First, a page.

Tuesdays with Dorie - Raisin Brioche Snails
Peabody, of Culinary Concoctions by Peabody, selected Dorie Greenspan's Raisin Brioche Snails for this week's Tuesdays with Dorie (check out the link for the entire blogroll). And these tasty little morsels seemed to get better the longer they sat around!
First let me say that I am mightily impressed by all those bakers who made this dough by hand. It took me about 20 minutes of kneading with the Kitchen Aid to produce the brioche, while pressing on the mixer to keep it from dancing off the counter top!
I baked only half of the rolls, and froze the other half for later. A few more thoughts: next time I make this, I'm going to infuse the warm milk with half a vanilla bean pod, as it would have benefited from a stronger vanilla flavor. I am not a big raisin fan, and will use something else in the future, but flaming the raisins in rum (WOW!) was so much fun, and really gave them a lot of flavor. Note to self: rum-soaked raisins taste a whole lot better than plain old raisins.
Finally, when I made the glaze, I added a few drops of orange oil to the mixture to give it a bit more zing, and I'm glad I did. If you don't have orange oil, add some finely grated orange zest, starting with about a 1/2 teaspoon (for a full batch of glaze) and increase the amount to taste. Personally, I like a strong citrus flavor.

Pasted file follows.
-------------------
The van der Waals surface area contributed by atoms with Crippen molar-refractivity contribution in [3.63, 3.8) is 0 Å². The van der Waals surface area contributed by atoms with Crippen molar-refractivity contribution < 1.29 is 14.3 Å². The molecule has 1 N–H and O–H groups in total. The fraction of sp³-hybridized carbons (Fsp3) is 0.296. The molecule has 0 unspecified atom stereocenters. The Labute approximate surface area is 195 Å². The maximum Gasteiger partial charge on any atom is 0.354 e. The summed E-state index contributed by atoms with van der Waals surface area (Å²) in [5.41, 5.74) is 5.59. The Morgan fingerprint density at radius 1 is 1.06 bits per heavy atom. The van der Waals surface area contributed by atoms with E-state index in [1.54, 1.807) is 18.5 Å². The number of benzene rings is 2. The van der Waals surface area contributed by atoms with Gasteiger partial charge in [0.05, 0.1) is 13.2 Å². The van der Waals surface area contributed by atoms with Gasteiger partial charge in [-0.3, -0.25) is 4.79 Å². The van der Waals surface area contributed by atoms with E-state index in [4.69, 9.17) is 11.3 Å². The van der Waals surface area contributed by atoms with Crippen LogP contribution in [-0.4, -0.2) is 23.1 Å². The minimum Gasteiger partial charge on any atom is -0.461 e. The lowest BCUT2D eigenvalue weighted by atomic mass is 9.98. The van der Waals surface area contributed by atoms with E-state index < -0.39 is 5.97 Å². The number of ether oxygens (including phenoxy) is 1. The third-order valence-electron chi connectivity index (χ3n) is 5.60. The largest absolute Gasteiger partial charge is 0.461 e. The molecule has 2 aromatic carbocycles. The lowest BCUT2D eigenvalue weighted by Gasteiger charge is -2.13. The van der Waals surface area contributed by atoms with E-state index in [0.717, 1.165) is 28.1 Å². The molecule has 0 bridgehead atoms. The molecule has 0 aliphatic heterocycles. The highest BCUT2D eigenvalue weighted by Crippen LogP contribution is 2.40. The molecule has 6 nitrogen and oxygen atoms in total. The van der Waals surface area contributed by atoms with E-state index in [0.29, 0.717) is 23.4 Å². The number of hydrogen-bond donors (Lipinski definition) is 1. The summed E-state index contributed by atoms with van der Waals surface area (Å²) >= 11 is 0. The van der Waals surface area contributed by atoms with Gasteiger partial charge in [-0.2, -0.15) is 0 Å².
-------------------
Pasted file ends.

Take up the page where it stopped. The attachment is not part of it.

For the original recipe, check out Peabody's blog, or Dorie's book, Baking: From My Home to Yours. Below is my adaptation of the recipe.
Adapted slightly from a recipe in Baking: From My Home to Yours
1 cup moist, plump raisins
3 tablespoons dark rum
1 1/2 teaspoons sugar
Scant 1/4 teaspoon ground cinnamon
1/2 recipe for Golden Brioche Loaves, chilled and ready to shape (make the full recipe and cut the dough in half after refrigerating overnight)
1 recipe Pastry Cream
For The Optional Glaze
1/2 cup confectioners' sugar, sifted
About 1/2 teaspoon milk
2-3 drops orange oil, or 1/2 t. finely grated orange zest
Getting Ready: Line one large or two smaller baking sheets with parchment or silicone mats.
If you want tips on how to flambe safely, see here and here. Put the raisins in a small saucepan, cover them with hot water and let them steep for about 4 minutes, until they are plumped. Drain the raisins, return them to the saucepan and, stirring constantly, warm them over low heat. DO NOT WALK AWAY. The raisins heat up rather quickly, and you can burn them in an instant.
Be sure you have the pan lid ready, and clear your cooking area of all flammable materials. When the raisins are very hot, pull the pan from the heat and pour the rum over the raisins. Standing back, ignite the rum. Stir until the flames go out, then cover and set aside. (The raisins and rum an be kept in a covered jar for up to 1 day.) If things look like they're getting out of control, clamp the lid on the pan.